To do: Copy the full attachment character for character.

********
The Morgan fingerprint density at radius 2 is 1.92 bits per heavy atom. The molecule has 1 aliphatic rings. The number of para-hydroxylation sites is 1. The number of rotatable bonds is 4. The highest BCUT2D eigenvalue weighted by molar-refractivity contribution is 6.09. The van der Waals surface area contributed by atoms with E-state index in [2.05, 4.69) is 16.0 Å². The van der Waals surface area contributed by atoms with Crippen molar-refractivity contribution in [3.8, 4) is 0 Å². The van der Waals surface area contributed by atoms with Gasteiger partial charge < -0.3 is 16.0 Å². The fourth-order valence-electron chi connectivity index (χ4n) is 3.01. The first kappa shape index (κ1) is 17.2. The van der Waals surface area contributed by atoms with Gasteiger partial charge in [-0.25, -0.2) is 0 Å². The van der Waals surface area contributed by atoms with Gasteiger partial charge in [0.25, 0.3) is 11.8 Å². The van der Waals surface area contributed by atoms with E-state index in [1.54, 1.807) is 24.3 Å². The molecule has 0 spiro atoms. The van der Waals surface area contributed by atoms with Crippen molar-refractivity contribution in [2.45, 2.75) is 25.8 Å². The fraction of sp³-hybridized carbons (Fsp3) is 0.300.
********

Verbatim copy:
The Morgan fingerprint density at radius 2 is 1.92 bits per heavy atom. The molecule has 1 aliphatic rings. The number of para-hydroxylation sites is 1. The number of rotatable bonds is 4. The highest BCUT2D eigenvalue weighted by molar-refractivity contribution is 6.09. The van der Waals surface area contributed by atoms with E-state index in [2.05, 4.69) is 16.0 Å². The van der Waals surface area contributed by atoms with Crippen molar-refractivity contribution in [3.8, 4) is 0 Å². The van der Waals surface area contributed by atoms with Gasteiger partial charge < -0.3 is 16.0 Å². The fourth-order valence-electron chi connectivity index (χ4n) is 3.01. The first kappa shape index (κ1) is 17.2. The van der Waals surface area contributed by atoms with Gasteiger partial charge in [-0.25, -0.2) is 0 Å². The van der Waals surface area contributed by atoms with Gasteiger partial charge in [0.25, 0.3) is 11.8 Å². The van der Waals surface area contributed by atoms with E-state index in [1.54, 1.807) is 24.3 Å². The molecule has 0 spiro atoms. The van der Waals surface area contributed by atoms with Crippen molar-refractivity contribution in [2.45, 2.75) is 25.8 Å². The fraction of sp³-hybridized carbons (Fsp3) is 0.300.